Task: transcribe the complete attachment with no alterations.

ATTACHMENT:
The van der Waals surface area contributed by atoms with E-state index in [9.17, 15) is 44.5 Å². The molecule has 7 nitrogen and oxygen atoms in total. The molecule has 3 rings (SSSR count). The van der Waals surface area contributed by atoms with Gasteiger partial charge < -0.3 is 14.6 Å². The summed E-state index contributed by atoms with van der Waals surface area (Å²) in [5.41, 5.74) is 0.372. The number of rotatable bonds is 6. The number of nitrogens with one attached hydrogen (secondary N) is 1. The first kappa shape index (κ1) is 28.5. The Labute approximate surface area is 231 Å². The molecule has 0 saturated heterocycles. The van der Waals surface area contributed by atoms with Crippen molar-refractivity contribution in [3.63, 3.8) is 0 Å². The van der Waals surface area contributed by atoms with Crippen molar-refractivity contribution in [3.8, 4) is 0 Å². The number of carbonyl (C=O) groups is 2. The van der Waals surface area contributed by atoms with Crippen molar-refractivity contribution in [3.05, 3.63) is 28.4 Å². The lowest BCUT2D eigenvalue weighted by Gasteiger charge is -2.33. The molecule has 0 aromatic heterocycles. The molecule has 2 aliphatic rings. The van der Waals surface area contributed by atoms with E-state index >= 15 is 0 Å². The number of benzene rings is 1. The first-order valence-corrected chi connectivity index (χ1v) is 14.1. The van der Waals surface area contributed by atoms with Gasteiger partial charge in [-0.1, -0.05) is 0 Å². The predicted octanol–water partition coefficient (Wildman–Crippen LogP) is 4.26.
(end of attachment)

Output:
The van der Waals surface area contributed by atoms with E-state index in [9.17, 15) is 44.5 Å². The molecule has 7 nitrogen and oxygen atoms in total. The molecule has 3 rings (SSSR count). The van der Waals surface area contributed by atoms with Gasteiger partial charge < -0.3 is 14.6 Å². The summed E-state index contributed by atoms with van der Waals surface area (Å²) in [5.41, 5.74) is 0.372. The number of rotatable bonds is 6. The number of nitrogens with one attached hydrogen (secondary N) is 1. The first kappa shape index (κ1) is 28.5. The Labute approximate surface area is 231 Å². The molecule has 0 saturated heterocycles. The van der Waals surface area contributed by atoms with Crippen molar-refractivity contribution in [3.63, 3.8) is 0 Å². The van der Waals surface area contributed by atoms with Crippen molar-refractivity contribution in [3.8, 4) is 0 Å². The number of carbonyl (C=O) groups is 2. The van der Waals surface area contributed by atoms with Crippen molar-refractivity contribution in [3.05, 3.63) is 28.4 Å². The lowest BCUT2D eigenvalue weighted by Gasteiger charge is -2.33. The molecule has 0 aromatic heterocycles. The molecule has 2 aliphatic rings. The van der Waals surface area contributed by atoms with E-state index >= 15 is 0 Å². The number of benzene rings is 1. The first-order valence-corrected chi connectivity index (χ1v) is 14.1. The van der Waals surface area contributed by atoms with Gasteiger partial charge in [-0.1, -0.05) is 0 Å². The predicted octanol–water partition coefficient (Wildman–Crippen LogP) is 4.26.